Lab Director

Eva Telzer, Ph.D.

Email: | CV | Publications

Eva Telzer is an Associate Professor of Psychology and Neuroscience at UNC Chapel Hill. She received her Ph.D. in Developmental Psychology from UCLA in 2012. Her research examines how social and cultural processes shape adolescent brain development, with a focus on both prosocial and risk-taking behaviors, family and peer relationships, and long-term psychological well-being. She has authored over 100 publications, and has received numerous awards for her work, including a NARSAD Young Investigator Grant, a Jacobs Foundation Early Career Research Fellowship, an Early Career Award from the Society for Research on Adolescence, the Boyd McCandless Award for Early Career Contribution to Developmental Psychology from the American Psychological Association Division 7, and was named a Rising Star by the Association for Psychological Science. Her research is supported by the National Science Foundation, Brain and Behavior Research Foundation, National Institute of Drug Abuse, and National Institute of Mental Health. In her free time she enjoys drawing biological illustrations, hiking with her dog, and reading.

Post-Doctoral Fellows

Natasha Duell, Ph.D.

Natasha Duell is a postdoctoral fellow at UNC’s Center for Developmental Science. She received her Ph.D. in (developmental) psychology from Temple University under the mentorship of Dr. Larry Steinberg. Natasha is generally interested in the psychological and neural mechanisms undergirding adolescent decision-making and risk taking. Her most recent work explores the construct of positive risk taking in adolescence: what it is, how to measure it, and to what extent it benefits adolescents’ well-being. Additionally, Natasha’s work in this domain explores the shared and unique psychological, social, and neural correlates of positive and negative risk taking.

Caitlin Turpyn, Ph.D.

Caitlin Turpyn is a postdoctoral fellow in the DSNLab. She received her Ph.D. in clinical psychology from George Mason University and completed her clinical internship at the University of Washington and Seattle Children’s Hospital. Broadly, Caitlin is interested in affective processes in the family context and their impact on adolescent risk behaviors, particularly substance use initiation and development. With this work, she hopes to inform and optimize parent and family-based prevention targeted to mitigate risk for youth substance use.

Jessica Flannery, Ph.D.


Jessica Flannery received her Ph.D. from the University of Oregon and completed her clinical residency at the University of Washington School of Medicine specializing in child psychology. She studies how social relationships can influence the trajectories between neurobiological development and mental and physical health outcomes. To do so, she take an interdisciplinary approach across neural, hormonal, microbial, and psychosocial indices to assess the emergence of mental health symptoms and health-risk behaviors during adolescence.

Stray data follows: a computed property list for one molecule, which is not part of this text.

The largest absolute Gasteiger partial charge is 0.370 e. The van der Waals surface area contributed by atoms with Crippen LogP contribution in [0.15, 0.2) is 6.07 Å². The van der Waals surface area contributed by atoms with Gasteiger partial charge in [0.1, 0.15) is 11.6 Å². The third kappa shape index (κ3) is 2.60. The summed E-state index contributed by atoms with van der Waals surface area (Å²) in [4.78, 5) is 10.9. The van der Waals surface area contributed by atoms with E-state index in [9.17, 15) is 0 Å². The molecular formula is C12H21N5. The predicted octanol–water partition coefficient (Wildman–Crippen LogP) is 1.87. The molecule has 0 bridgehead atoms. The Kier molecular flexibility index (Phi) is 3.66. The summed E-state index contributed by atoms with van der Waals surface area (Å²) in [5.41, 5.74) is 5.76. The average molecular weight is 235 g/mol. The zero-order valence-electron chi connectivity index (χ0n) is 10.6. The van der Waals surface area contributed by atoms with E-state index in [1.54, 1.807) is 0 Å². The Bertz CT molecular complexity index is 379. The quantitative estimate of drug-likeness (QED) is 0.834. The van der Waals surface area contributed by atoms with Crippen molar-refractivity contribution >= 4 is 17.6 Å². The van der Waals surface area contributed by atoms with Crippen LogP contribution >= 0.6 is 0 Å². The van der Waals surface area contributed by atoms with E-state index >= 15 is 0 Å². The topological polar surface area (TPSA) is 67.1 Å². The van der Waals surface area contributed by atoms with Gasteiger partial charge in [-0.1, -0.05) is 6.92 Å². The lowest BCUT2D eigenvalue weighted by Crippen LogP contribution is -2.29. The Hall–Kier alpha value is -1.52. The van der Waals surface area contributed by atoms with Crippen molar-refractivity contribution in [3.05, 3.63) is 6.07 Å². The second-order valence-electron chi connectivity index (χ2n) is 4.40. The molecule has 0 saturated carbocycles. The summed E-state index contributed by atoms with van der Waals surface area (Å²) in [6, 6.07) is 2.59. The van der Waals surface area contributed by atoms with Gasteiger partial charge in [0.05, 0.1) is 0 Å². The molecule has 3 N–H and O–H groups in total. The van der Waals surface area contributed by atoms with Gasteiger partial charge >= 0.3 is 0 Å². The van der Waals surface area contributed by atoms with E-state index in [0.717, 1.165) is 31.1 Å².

Benjamin Nelson, Ph.D.

Benjamin received his Ph.D. from the University of Oregon and completed his Clinical Residency at the University of Washington School of Medicine, specializing in Behavioral Medicine. Broadly, he studies how close relationships modify the physiological mechanistic pathways between psychopathology and subsequent intermediate physical health outcomes (i.e., cardiac psychophysiology, inflammation, cortisol, and telomere length). In addition, he utilizes mobile, wearable, and smart home technologies in order to quantify digital phenotypes by continuously indexing, in real-time, individual-level data in an unobtrusive and ecologically valid manner.

Graduate Students

Kathy Do, B.A.

Email: | Website

Kathy Do is a sixth-year graduate student in the Developmental Psychology program. She received her B.A. in Psychology and Sociology from UCLA in 2013. Following graduation, she worked as a lab manager for Adriana Galvan at UCLA. Her research examines the role of maturing functional brain systems in social decision making across adolescence. Specifically, she studies how social cognition changes across development and informs characteristic adolescent behaviors, with a focus on prosocial and risk-taking behaviors. Kathy is also engaged in several diversity and outreach efforts that aim to increase diversity in, and accessibility of, science.

Nathan Jorgensen, M.S.